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Get help to find what you need

Club Matters offers support and guidance to clubs in a wide range of topics.

To help find what you need, select the option below which best describes your current situation.

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Get started

If your club is new or in the process of being set-up, we recommend exploring our Start a Club section.

This section is split into the following topics:

  • Things to think about before starting your club
  • The rules and structure your new club will adopt
  • The facilities and funding you will need in place
  • Raising awareness of your club
Go

For further information on the support available across Club Matters, visit our Get Started with Club Matters section.

Keep it up

If your club wants to maintain what it has, or check you’re doing the best you can, we recommend exploring our main topic areas in more detail.

Sign-up to workshops which cover key topic areas such as business planning, marketing, club structures, finances and tax.

Register for free for full access to our resources

Click on these boxes to access toolkits, online modules and interactive content. Have a look around to see which areas your club could benefit from.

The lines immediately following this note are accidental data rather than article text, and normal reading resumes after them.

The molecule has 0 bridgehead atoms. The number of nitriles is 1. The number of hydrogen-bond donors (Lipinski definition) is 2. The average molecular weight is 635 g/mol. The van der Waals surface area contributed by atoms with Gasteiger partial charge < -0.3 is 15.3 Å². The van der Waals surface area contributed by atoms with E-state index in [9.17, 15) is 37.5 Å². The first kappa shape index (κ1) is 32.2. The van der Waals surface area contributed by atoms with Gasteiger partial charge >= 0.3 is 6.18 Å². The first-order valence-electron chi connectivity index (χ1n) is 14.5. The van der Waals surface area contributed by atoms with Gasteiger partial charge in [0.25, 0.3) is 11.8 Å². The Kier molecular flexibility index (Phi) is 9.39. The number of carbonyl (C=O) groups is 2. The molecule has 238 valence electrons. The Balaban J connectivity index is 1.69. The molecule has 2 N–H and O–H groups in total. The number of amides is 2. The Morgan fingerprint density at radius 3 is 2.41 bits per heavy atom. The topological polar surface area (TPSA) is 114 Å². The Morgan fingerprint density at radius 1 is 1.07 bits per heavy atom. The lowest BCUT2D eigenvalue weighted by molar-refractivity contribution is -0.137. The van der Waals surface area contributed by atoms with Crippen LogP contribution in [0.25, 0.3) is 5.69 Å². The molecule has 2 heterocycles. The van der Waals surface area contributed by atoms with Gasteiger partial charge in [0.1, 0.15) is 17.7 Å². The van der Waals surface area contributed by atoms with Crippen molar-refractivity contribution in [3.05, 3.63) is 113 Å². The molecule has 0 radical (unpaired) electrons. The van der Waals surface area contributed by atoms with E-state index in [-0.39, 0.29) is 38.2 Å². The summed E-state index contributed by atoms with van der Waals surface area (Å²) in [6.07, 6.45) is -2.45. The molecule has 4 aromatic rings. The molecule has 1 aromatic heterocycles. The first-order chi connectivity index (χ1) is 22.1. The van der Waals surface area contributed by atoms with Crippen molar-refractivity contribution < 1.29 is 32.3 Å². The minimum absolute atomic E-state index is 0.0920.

For further information on the support available across Club Matters, visit our Get Started with Club Matters section.

Get back on track

My club is struggling on one or more areas and is looking for specific guidance.

We need help growing or maintaining our membership levels We need to manage our finances better We are looking for guidance on applying for funding We need more volunteers to help run our club We are unsure what good governance really means or how we can improve We don’t know if our club’s legal structure is right for us We need support with our facilities or lack of facilities We want to better understand our members and what they want from the club

Top Tips

1. Think about the best way to market your club to reach potential new members

2. Make sure your club is welcoming and inclusive to appeal to new members

3. Make your club experience extraordinary, so that your current members want to stay

Links

Check out the following pages for specific guidance: